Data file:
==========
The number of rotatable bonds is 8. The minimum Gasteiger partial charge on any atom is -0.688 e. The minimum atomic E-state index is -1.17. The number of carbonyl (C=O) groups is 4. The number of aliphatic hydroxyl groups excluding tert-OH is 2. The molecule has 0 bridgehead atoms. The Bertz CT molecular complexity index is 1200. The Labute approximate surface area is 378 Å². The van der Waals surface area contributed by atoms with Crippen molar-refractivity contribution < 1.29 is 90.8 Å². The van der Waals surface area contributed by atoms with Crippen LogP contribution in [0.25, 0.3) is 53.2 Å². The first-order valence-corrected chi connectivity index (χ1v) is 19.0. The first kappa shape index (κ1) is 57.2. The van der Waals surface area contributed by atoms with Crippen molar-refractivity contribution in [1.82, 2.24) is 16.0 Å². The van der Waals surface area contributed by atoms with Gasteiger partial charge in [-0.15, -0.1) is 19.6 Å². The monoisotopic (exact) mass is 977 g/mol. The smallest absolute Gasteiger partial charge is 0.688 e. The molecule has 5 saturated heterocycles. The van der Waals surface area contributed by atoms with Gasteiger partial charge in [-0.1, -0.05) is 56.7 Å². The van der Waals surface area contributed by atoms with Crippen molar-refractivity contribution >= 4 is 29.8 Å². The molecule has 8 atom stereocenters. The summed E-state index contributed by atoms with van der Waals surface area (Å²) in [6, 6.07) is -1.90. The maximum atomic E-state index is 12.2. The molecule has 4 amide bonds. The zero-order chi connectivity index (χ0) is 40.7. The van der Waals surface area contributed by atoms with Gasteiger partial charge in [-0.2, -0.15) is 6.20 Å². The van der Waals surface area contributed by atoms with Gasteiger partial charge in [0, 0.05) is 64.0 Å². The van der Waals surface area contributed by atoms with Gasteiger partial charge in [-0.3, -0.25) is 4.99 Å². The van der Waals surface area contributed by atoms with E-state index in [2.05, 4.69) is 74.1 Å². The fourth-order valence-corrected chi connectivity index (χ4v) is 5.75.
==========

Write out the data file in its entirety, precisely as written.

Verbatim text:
The number of rotatable bonds is 8. The minimum Gasteiger partial charge on any atom is -0.688 e. The minimum atomic E-state index is -1.17. The number of carbonyl (C=O) groups is 4. The number of aliphatic hydroxyl groups excluding tert-OH is 2. The molecule has 0 bridgehead atoms. The Bertz CT molecular complexity index is 1200. The Labute approximate surface area is 378 Å². The van der Waals surface area contributed by atoms with Crippen molar-refractivity contribution < 1.29 is 90.8 Å². The van der Waals surface area contributed by atoms with Crippen LogP contribution in [0.25, 0.3) is 53.2 Å². The first-order valence-corrected chi connectivity index (χ1v) is 19.0. The first kappa shape index (κ1) is 57.2. The van der Waals surface area contributed by atoms with Crippen molar-refractivity contribution in [1.82, 2.24) is 16.0 Å². The van der Waals surface area contributed by atoms with Gasteiger partial charge in [-0.15, -0.1) is 19.6 Å². The monoisotopic (exact) mass is 977 g/mol. The smallest absolute Gasteiger partial charge is 0.688 e. The molecule has 5 saturated heterocycles. The van der Waals surface area contributed by atoms with Gasteiger partial charge in [-0.1, -0.05) is 56.7 Å². The van der Waals surface area contributed by atoms with Crippen molar-refractivity contribution >= 4 is 29.8 Å². The molecule has 8 atom stereocenters. The summed E-state index contributed by atoms with van der Waals surface area (Å²) in [6, 6.07) is -1.90. The maximum atomic E-state index is 12.2. The molecule has 4 amide bonds. The zero-order chi connectivity index (χ0) is 40.7. The van der Waals surface area contributed by atoms with Gasteiger partial charge in [-0.2, -0.15) is 6.20 Å². The van der Waals surface area contributed by atoms with Gasteiger partial charge in [0, 0.05) is 64.0 Å². The van der Waals surface area contributed by atoms with Gasteiger partial charge in [-0.3, -0.25) is 4.99 Å². The van der Waals surface area contributed by atoms with E-state index in [2.05, 4.69) is 74.1 Å². The fourth-order valence-corrected chi connectivity index (χ4v) is 5.75.